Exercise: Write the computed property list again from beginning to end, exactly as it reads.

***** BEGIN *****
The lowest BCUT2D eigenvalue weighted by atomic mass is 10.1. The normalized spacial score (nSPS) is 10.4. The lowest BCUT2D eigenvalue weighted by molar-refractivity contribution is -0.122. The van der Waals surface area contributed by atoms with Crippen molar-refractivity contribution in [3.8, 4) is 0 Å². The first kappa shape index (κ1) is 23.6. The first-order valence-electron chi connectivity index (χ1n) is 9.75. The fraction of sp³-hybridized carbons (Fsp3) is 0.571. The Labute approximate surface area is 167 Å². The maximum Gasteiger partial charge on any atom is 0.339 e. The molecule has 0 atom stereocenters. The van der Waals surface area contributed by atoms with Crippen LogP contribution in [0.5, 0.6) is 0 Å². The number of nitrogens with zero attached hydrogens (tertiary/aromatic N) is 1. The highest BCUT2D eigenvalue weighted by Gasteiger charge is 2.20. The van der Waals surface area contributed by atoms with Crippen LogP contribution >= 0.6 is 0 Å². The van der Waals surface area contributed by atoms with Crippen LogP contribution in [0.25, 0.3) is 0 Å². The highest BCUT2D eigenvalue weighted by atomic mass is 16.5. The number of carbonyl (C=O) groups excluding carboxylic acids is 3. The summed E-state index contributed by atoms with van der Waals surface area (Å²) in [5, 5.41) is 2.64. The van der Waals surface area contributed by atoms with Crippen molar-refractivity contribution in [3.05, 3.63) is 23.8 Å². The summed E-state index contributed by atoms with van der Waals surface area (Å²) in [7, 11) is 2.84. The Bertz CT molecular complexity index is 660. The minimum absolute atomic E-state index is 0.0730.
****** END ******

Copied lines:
The lowest BCUT2D eigenvalue weighted by atomic mass is 10.1. The normalized spacial score (nSPS) is 10.4. The lowest BCUT2D eigenvalue weighted by molar-refractivity contribution is -0.122. The van der Waals surface area contributed by atoms with Crippen molar-refractivity contribution in [3.8, 4) is 0 Å². The first kappa shape index (κ1) is 23.6. The first-order valence-electron chi connectivity index (χ1n) is 9.75. The fraction of sp³-hybridized carbons (Fsp3) is 0.571. The Labute approximate surface area is 167 Å². The maximum Gasteiger partial charge on any atom is 0.339 e. The molecule has 0 atom stereocenters. The van der Waals surface area contributed by atoms with Crippen LogP contribution in [0.5, 0.6) is 0 Å². The number of nitrogens with zero attached hydrogens (tertiary/aromatic N) is 1. The highest BCUT2D eigenvalue weighted by Gasteiger charge is 2.20. The van der Waals surface area contributed by atoms with Crippen LogP contribution >= 0.6 is 0 Å². The van der Waals surface area contributed by atoms with Crippen LogP contribution in [0.25, 0.3) is 0 Å². The highest BCUT2D eigenvalue weighted by atomic mass is 16.5. The number of carbonyl (C=O) groups excluding carboxylic acids is 3. The summed E-state index contributed by atoms with van der Waals surface area (Å²) in [5, 5.41) is 2.64. The van der Waals surface area contributed by atoms with Crippen molar-refractivity contribution in [3.05, 3.63) is 23.8 Å². The summed E-state index contributed by atoms with van der Waals surface area (Å²) in [7, 11) is 2.84. The Bertz CT molecular complexity index is 660. The minimum absolute atomic E-state index is 0.0730.